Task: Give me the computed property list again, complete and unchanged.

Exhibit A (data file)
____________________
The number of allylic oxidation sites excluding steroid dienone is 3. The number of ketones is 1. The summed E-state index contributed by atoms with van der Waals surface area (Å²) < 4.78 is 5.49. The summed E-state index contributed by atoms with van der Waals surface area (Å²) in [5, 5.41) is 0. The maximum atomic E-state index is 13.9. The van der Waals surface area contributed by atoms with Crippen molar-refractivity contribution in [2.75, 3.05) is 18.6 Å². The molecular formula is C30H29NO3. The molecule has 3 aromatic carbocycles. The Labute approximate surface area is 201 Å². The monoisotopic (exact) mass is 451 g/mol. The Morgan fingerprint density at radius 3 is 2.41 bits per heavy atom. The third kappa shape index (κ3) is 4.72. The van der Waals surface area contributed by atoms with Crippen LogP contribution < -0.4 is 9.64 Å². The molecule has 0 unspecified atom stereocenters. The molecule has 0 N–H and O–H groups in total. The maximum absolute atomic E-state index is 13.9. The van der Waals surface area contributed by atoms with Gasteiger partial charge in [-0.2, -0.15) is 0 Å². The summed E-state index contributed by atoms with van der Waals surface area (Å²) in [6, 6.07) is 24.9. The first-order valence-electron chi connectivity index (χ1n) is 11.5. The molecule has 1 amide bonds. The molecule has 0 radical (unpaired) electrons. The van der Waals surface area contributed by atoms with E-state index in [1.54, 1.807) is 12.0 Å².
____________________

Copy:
The number of allylic oxidation sites excluding steroid dienone is 3. The number of ketones is 1. The summed E-state index contributed by atoms with van der Waals surface area (Å²) < 4.78 is 5.49. The summed E-state index contributed by atoms with van der Waals surface area (Å²) in [5, 5.41) is 0. The maximum atomic E-state index is 13.9. The van der Waals surface area contributed by atoms with Crippen molar-refractivity contribution in [2.75, 3.05) is 18.6 Å². The molecular formula is C30H29NO3. The molecule has 3 aromatic carbocycles. The Labute approximate surface area is 201 Å². The monoisotopic (exact) mass is 451 g/mol. The Morgan fingerprint density at radius 3 is 2.41 bits per heavy atom. The third kappa shape index (κ3) is 4.72. The van der Waals surface area contributed by atoms with Crippen LogP contribution < -0.4 is 9.64 Å². The molecule has 0 unspecified atom stereocenters. The molecule has 0 N–H and O–H groups in total. The maximum absolute atomic E-state index is 13.9. The van der Waals surface area contributed by atoms with Gasteiger partial charge in [-0.2, -0.15) is 0 Å². The summed E-state index contributed by atoms with van der Waals surface area (Å²) in [6, 6.07) is 24.9. The first-order valence-electron chi connectivity index (χ1n) is 11.5. The molecule has 1 amide bonds. The molecule has 0 radical (unpaired) electrons. The van der Waals surface area contributed by atoms with E-state index in [1.54, 1.807) is 12.0 Å².